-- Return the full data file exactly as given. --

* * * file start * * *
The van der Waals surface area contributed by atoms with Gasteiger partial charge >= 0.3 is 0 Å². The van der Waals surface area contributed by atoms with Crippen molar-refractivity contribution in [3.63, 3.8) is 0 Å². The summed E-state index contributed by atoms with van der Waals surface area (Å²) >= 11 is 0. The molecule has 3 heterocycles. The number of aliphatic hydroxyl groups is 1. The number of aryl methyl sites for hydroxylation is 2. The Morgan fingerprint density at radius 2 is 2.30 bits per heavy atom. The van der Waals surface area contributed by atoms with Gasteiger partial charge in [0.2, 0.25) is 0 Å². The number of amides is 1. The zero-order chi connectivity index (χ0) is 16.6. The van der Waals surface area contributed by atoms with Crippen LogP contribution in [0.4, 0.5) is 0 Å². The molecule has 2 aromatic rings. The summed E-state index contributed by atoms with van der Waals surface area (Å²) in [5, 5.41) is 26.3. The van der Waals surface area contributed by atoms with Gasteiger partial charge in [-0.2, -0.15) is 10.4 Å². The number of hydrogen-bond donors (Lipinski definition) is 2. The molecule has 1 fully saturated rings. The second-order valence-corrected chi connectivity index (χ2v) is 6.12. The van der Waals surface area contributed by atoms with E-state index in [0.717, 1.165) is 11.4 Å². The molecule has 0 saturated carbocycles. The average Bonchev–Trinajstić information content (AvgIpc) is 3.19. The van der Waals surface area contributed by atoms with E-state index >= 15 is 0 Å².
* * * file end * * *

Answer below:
The van der Waals surface area contributed by atoms with Gasteiger partial charge >= 0.3 is 0 Å². The van der Waals surface area contributed by atoms with Crippen molar-refractivity contribution in [3.63, 3.8) is 0 Å². The summed E-state index contributed by atoms with van der Waals surface area (Å²) >= 11 is 0. The molecule has 3 heterocycles. The number of aliphatic hydroxyl groups is 1. The number of aryl methyl sites for hydroxylation is 2. The Morgan fingerprint density at radius 2 is 2.30 bits per heavy atom. The van der Waals surface area contributed by atoms with Gasteiger partial charge in [0.2, 0.25) is 0 Å². The number of amides is 1. The zero-order chi connectivity index (χ0) is 16.6. The van der Waals surface area contributed by atoms with Crippen LogP contribution in [0.4, 0.5) is 0 Å². The molecule has 2 aromatic rings. The summed E-state index contributed by atoms with van der Waals surface area (Å²) in [5, 5.41) is 26.3. The van der Waals surface area contributed by atoms with Gasteiger partial charge in [-0.2, -0.15) is 10.4 Å². The number of hydrogen-bond donors (Lipinski definition) is 2. The molecule has 1 fully saturated rings. The second-order valence-corrected chi connectivity index (χ2v) is 6.12. The van der Waals surface area contributed by atoms with E-state index in [0.717, 1.165) is 11.4 Å². The molecule has 0 saturated carbocycles. The average Bonchev–Trinajstić information content (AvgIpc) is 3.19. The van der Waals surface area contributed by atoms with E-state index >= 15 is 0 Å².